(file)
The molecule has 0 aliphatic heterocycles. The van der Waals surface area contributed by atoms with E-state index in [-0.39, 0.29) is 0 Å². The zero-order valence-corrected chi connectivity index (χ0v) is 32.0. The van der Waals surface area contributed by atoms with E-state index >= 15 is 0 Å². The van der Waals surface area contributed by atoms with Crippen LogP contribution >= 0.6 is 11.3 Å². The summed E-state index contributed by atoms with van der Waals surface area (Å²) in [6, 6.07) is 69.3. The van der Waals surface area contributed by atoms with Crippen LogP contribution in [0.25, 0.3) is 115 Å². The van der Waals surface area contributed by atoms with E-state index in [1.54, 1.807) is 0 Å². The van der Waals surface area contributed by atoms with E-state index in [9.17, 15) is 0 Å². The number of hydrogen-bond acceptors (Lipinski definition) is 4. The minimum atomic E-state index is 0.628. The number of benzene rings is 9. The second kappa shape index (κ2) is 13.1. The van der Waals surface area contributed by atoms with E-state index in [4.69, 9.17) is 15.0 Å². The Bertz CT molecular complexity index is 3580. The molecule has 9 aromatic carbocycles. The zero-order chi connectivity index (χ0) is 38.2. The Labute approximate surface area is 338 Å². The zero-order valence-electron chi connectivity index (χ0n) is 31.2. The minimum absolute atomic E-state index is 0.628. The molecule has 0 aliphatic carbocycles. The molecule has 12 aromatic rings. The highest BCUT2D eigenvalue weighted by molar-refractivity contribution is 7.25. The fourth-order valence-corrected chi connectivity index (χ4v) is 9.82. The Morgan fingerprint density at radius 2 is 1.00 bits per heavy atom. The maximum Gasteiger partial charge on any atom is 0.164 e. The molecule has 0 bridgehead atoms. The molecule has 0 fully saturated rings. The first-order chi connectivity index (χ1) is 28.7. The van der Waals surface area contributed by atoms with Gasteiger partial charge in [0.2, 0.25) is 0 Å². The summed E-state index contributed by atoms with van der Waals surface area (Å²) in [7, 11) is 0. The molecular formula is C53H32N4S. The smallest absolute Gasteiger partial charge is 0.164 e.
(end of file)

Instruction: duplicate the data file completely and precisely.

The molecule has 0 aliphatic heterocycles. The van der Waals surface area contributed by atoms with E-state index in [-0.39, 0.29) is 0 Å². The zero-order valence-corrected chi connectivity index (χ0v) is 32.0. The van der Waals surface area contributed by atoms with E-state index >= 15 is 0 Å². The van der Waals surface area contributed by atoms with Crippen LogP contribution >= 0.6 is 11.3 Å². The summed E-state index contributed by atoms with van der Waals surface area (Å²) in [6, 6.07) is 69.3. The van der Waals surface area contributed by atoms with Crippen LogP contribution in [0.25, 0.3) is 115 Å². The van der Waals surface area contributed by atoms with E-state index in [1.54, 1.807) is 0 Å². The van der Waals surface area contributed by atoms with E-state index in [9.17, 15) is 0 Å². The number of hydrogen-bond acceptors (Lipinski definition) is 4. The minimum atomic E-state index is 0.628. The number of benzene rings is 9. The second kappa shape index (κ2) is 13.1. The van der Waals surface area contributed by atoms with E-state index in [4.69, 9.17) is 15.0 Å². The Bertz CT molecular complexity index is 3580. The molecule has 9 aromatic carbocycles. The zero-order chi connectivity index (χ0) is 38.2. The Labute approximate surface area is 338 Å². The zero-order valence-electron chi connectivity index (χ0n) is 31.2. The minimum absolute atomic E-state index is 0.628. The molecule has 0 aliphatic carbocycles. The molecule has 12 aromatic rings. The highest BCUT2D eigenvalue weighted by molar-refractivity contribution is 7.25. The fourth-order valence-corrected chi connectivity index (χ4v) is 9.82. The Morgan fingerprint density at radius 2 is 1.00 bits per heavy atom. The maximum Gasteiger partial charge on any atom is 0.164 e. The molecule has 0 bridgehead atoms. The molecule has 0 fully saturated rings. The first-order chi connectivity index (χ1) is 28.7. The van der Waals surface area contributed by atoms with Gasteiger partial charge in [0.2, 0.25) is 0 Å². The summed E-state index contributed by atoms with van der Waals surface area (Å²) in [7, 11) is 0. The molecular formula is C53H32N4S. The smallest absolute Gasteiger partial charge is 0.164 e.